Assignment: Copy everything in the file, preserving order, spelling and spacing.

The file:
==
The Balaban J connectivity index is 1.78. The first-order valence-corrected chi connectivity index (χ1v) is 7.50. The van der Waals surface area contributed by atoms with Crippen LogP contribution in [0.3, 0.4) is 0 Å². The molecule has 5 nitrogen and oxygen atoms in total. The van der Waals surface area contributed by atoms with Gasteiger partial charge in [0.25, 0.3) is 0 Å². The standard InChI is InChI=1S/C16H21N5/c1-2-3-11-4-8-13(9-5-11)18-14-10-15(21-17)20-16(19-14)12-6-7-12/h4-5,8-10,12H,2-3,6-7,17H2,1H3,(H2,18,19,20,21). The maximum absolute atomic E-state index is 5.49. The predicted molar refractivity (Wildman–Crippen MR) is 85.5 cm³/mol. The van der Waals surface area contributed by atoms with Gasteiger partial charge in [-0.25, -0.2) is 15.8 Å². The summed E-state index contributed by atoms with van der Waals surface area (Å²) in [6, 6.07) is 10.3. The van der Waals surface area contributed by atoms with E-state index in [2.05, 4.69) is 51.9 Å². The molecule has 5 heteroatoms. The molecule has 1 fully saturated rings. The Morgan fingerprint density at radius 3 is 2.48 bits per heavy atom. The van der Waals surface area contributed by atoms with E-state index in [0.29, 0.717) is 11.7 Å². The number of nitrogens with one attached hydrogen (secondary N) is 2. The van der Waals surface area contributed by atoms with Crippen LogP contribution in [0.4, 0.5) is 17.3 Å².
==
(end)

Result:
The Balaban J connectivity index is 1.78. The first-order valence-corrected chi connectivity index (χ1v) is 7.50. The van der Waals surface area contributed by atoms with Crippen LogP contribution in [0.3, 0.4) is 0 Å². The molecule has 5 nitrogen and oxygen atoms in total. The van der Waals surface area contributed by atoms with Gasteiger partial charge in [0.25, 0.3) is 0 Å². The standard InChI is InChI=1S/C16H21N5/c1-2-3-11-4-8-13(9-5-11)18-14-10-15(21-17)20-16(19-14)12-6-7-12/h4-5,8-10,12H,2-3,6-7,17H2,1H3,(H2,18,19,20,21). The maximum absolute atomic E-state index is 5.49. The predicted molar refractivity (Wildman–Crippen MR) is 85.5 cm³/mol. The van der Waals surface area contributed by atoms with Gasteiger partial charge in [-0.25, -0.2) is 15.8 Å². The summed E-state index contributed by atoms with van der Waals surface area (Å²) in [6, 6.07) is 10.3. The van der Waals surface area contributed by atoms with E-state index in [2.05, 4.69) is 51.9 Å². The molecule has 5 heteroatoms. The molecule has 1 fully saturated rings. The Morgan fingerprint density at radius 3 is 2.48 bits per heavy atom. The van der Waals surface area contributed by atoms with E-state index in [0.29, 0.717) is 11.7 Å². The number of nitrogens with one attached hydrogen (secondary N) is 2. The van der Waals surface area contributed by atoms with Crippen LogP contribution in [0.4, 0.5) is 17.3 Å².